Chilean zoo vaccinates animals against COVID-19
In addition to having organized one of the most prolific COVID-19 vaccination campaigns on humans, Chile now intends to extend this achievement to other living things after three lions, three tigers, three pumas and an orangutan were injected into Santiago’s Buin. Zoo.
The animals received a first dose of an experimental vaccine developed by the veterinary laboratory Zoetis, as it has long been determined that COVID-19 is not exclusive to humans. Nearly 22 months ago, the first case of an infected dog was recorded in Hong Kong.
The Buin zoo, located in the metropolitan region of Chile, thus became the first in Latin America to vaccinate animals, immunizing 10 specimens, it was reported. Three lions, three tigers, three pumas and an orangutan received the first dose of the vaccine on December 13 and will receive the second in a few weeks, Chile’s largest zoo also announced.
On February 28, 2020, the Hong Kong Health Protection Center asked infected patients to hand over their pets for a two-week quarantine, when a 60-year-old woman’s dog tested positive, showing that animals, especially pets, could be infected, although so far these are isolated and irrelevant cases.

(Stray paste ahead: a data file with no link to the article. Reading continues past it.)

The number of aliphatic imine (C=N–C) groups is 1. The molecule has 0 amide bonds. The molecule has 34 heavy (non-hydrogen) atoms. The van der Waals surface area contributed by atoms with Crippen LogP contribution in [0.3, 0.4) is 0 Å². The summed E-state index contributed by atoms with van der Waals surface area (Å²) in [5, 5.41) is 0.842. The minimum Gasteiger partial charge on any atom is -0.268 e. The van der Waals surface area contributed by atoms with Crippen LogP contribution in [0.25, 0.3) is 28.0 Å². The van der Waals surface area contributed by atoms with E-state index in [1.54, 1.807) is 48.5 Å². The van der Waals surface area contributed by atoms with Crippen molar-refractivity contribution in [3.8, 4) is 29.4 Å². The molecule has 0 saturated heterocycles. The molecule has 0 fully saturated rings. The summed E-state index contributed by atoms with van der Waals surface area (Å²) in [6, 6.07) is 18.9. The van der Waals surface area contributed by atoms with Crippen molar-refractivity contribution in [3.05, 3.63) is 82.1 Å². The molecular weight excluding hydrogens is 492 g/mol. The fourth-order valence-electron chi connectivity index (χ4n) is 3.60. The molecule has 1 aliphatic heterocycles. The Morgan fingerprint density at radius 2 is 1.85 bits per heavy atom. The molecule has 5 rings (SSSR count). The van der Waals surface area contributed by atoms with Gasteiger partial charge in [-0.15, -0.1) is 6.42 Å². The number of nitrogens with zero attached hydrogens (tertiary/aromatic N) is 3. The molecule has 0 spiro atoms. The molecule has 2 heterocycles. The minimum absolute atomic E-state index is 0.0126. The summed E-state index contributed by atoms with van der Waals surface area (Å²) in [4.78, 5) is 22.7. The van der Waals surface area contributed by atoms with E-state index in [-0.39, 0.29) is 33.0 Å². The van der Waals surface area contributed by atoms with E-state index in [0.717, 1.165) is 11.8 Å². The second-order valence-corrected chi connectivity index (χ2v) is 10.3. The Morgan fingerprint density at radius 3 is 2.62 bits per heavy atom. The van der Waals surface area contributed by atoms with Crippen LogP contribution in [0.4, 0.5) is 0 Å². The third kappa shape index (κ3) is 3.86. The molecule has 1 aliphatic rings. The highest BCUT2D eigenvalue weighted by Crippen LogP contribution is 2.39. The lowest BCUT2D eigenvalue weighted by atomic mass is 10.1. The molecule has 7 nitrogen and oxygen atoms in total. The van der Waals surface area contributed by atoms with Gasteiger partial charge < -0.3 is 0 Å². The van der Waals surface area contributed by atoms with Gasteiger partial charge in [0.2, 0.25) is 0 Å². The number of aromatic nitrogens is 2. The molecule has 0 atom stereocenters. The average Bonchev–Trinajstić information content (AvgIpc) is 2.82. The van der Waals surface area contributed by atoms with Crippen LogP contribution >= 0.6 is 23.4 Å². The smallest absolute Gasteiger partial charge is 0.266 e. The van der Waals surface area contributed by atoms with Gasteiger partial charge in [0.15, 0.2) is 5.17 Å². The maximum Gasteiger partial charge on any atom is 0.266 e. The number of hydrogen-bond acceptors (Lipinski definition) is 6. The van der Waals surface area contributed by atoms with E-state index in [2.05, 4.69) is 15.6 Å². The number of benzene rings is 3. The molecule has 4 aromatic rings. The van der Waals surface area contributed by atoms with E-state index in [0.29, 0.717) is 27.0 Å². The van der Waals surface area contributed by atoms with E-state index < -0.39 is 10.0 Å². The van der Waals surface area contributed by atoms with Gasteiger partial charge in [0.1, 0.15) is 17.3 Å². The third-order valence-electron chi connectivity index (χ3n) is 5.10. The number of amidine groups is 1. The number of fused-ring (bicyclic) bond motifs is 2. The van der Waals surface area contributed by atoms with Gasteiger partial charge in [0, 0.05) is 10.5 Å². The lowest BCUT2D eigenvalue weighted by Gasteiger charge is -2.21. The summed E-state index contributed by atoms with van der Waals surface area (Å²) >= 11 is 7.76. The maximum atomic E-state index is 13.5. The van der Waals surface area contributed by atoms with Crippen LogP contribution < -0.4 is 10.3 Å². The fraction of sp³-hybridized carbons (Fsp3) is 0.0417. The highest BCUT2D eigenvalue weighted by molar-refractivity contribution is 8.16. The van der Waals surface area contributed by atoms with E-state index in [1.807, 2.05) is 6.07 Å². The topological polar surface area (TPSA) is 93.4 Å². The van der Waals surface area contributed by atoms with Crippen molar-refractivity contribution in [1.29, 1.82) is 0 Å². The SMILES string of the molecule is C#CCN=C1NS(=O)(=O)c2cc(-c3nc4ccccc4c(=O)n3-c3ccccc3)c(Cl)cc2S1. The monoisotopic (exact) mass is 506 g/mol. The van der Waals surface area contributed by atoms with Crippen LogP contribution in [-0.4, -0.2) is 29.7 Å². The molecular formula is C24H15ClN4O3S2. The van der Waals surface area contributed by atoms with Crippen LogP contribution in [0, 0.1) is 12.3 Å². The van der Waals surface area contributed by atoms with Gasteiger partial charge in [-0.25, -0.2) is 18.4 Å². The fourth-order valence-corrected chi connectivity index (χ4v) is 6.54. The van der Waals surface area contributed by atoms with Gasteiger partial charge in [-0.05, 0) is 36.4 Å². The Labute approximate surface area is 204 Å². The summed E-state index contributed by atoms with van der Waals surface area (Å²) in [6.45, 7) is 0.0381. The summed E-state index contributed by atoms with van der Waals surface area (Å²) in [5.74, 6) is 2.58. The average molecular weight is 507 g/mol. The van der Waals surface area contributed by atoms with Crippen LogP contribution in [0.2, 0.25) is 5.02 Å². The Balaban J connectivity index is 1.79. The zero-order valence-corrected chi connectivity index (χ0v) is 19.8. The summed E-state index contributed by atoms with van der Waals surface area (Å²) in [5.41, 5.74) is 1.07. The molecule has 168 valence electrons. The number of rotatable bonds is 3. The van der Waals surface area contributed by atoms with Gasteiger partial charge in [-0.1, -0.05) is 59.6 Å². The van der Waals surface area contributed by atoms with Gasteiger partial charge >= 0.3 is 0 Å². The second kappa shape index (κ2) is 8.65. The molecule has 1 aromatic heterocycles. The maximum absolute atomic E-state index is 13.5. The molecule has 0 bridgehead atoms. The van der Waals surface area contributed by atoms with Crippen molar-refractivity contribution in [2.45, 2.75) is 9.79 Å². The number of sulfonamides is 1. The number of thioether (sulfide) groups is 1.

Other zoos around the world have also reportedly started to vaccinate animals.
The animals are vaccinated to protect themselves from possible contagion of human beings, in particular in the case of emblematic animals in danger of extinction, ?? Sebastián Celis, veterinarian at Buin Zoo, said La Tercera.
Celis also said there were no studies on animals and the new variants of SARS-CoV-2, but “everything would point to the vaccines protecting them”, although the number of booster doses needed remains. to be determined. The original protocol states that the second dose is after 21 days. The first took place on the 13th of this month.
According to the director of Buin Zoo, Ignacio Idalsoaga, the decision to vaccinate the animals was to “maintain the highest standards in animal welfare and to be pioneers and innovators in this field”. He also explained that the animals were chosen based on “international evidence of animals most susceptible to contagion.” and pointed out that none showed adverse effects.
The vaccine applied to Buin, which has passed all Chilean health checks to be applied and is used exclusively for animals, is the same that was used at the San Diego Zoo in the United States, which immunized its first nine monkeys in March.